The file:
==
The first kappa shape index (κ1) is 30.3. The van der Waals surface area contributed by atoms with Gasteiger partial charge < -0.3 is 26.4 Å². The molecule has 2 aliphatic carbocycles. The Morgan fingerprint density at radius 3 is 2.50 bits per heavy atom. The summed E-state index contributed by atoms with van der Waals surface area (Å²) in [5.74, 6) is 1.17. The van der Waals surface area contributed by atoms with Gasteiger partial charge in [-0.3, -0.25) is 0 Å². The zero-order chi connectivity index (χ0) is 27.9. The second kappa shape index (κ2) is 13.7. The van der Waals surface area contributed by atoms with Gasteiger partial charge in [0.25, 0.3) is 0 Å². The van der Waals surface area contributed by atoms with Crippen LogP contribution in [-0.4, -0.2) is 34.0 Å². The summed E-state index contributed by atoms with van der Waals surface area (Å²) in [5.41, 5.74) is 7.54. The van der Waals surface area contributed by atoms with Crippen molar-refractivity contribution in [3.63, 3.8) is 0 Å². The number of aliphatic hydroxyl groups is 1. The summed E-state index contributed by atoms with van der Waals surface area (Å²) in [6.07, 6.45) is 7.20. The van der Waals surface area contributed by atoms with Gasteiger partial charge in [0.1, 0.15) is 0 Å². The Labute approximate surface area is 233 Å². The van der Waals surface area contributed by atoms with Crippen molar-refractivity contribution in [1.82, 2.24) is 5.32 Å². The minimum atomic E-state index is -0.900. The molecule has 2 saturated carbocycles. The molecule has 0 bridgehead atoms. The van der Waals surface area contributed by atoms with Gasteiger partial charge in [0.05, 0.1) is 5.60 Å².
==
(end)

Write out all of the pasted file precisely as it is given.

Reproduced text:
The first kappa shape index (κ1) is 30.3. The van der Waals surface area contributed by atoms with Gasteiger partial charge < -0.3 is 26.4 Å². The molecule has 2 aliphatic carbocycles. The Morgan fingerprint density at radius 3 is 2.50 bits per heavy atom. The summed E-state index contributed by atoms with van der Waals surface area (Å²) in [5.74, 6) is 1.17. The van der Waals surface area contributed by atoms with Gasteiger partial charge in [-0.3, -0.25) is 0 Å². The zero-order chi connectivity index (χ0) is 27.9. The second kappa shape index (κ2) is 13.7. The van der Waals surface area contributed by atoms with Gasteiger partial charge in [0.25, 0.3) is 0 Å². The van der Waals surface area contributed by atoms with Crippen LogP contribution in [-0.4, -0.2) is 34.0 Å². The summed E-state index contributed by atoms with van der Waals surface area (Å²) in [5.41, 5.74) is 7.54. The van der Waals surface area contributed by atoms with Crippen molar-refractivity contribution in [3.63, 3.8) is 0 Å². The number of aliphatic hydroxyl groups is 1. The summed E-state index contributed by atoms with van der Waals surface area (Å²) in [6.07, 6.45) is 7.20. The van der Waals surface area contributed by atoms with Gasteiger partial charge in [0.1, 0.15) is 0 Å². The Labute approximate surface area is 233 Å². The van der Waals surface area contributed by atoms with Crippen molar-refractivity contribution in [1.82, 2.24) is 5.32 Å². The minimum atomic E-state index is -0.900. The molecule has 2 saturated carbocycles. The molecule has 0 bridgehead atoms. The van der Waals surface area contributed by atoms with Gasteiger partial charge in [0.05, 0.1) is 5.60 Å².